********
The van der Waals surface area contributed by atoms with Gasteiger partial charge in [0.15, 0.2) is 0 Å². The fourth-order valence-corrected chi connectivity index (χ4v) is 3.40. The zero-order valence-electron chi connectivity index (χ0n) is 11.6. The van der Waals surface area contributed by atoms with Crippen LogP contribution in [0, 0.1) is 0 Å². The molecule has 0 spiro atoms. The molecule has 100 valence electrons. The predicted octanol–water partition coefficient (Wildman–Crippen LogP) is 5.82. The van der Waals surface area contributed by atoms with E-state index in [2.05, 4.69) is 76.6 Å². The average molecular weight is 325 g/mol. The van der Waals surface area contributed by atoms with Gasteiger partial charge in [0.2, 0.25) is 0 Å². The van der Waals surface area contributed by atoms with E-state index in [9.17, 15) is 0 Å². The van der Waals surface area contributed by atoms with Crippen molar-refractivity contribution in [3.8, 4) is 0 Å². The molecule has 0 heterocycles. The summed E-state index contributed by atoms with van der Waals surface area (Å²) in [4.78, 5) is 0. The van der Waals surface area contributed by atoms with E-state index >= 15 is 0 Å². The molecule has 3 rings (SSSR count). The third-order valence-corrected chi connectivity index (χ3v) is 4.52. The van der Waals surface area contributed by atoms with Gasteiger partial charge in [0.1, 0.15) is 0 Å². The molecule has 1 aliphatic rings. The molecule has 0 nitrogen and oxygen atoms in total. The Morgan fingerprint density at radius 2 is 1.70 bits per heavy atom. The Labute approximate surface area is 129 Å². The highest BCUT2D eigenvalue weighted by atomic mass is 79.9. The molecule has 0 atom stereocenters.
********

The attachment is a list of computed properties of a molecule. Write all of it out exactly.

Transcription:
The van der Waals surface area contributed by atoms with Gasteiger partial charge in [0.15, 0.2) is 0 Å². The fourth-order valence-corrected chi connectivity index (χ4v) is 3.40. The zero-order valence-electron chi connectivity index (χ0n) is 11.6. The van der Waals surface area contributed by atoms with Crippen LogP contribution in [0, 0.1) is 0 Å². The molecule has 0 spiro atoms. The molecule has 100 valence electrons. The predicted octanol–water partition coefficient (Wildman–Crippen LogP) is 5.82. The van der Waals surface area contributed by atoms with E-state index in [2.05, 4.69) is 76.6 Å². The average molecular weight is 325 g/mol. The van der Waals surface area contributed by atoms with Gasteiger partial charge in [0.2, 0.25) is 0 Å². The van der Waals surface area contributed by atoms with E-state index in [9.17, 15) is 0 Å². The van der Waals surface area contributed by atoms with Crippen molar-refractivity contribution in [3.8, 4) is 0 Å². The molecule has 0 heterocycles. The summed E-state index contributed by atoms with van der Waals surface area (Å²) in [4.78, 5) is 0. The van der Waals surface area contributed by atoms with E-state index >= 15 is 0 Å². The molecule has 3 rings (SSSR count). The third-order valence-corrected chi connectivity index (χ3v) is 4.52. The van der Waals surface area contributed by atoms with Gasteiger partial charge in [0.1, 0.15) is 0 Å². The molecule has 1 aliphatic rings. The molecule has 0 nitrogen and oxygen atoms in total. The Morgan fingerprint density at radius 2 is 1.70 bits per heavy atom. The Labute approximate surface area is 129 Å². The highest BCUT2D eigenvalue weighted by atomic mass is 79.9. The molecule has 0 atom stereocenters.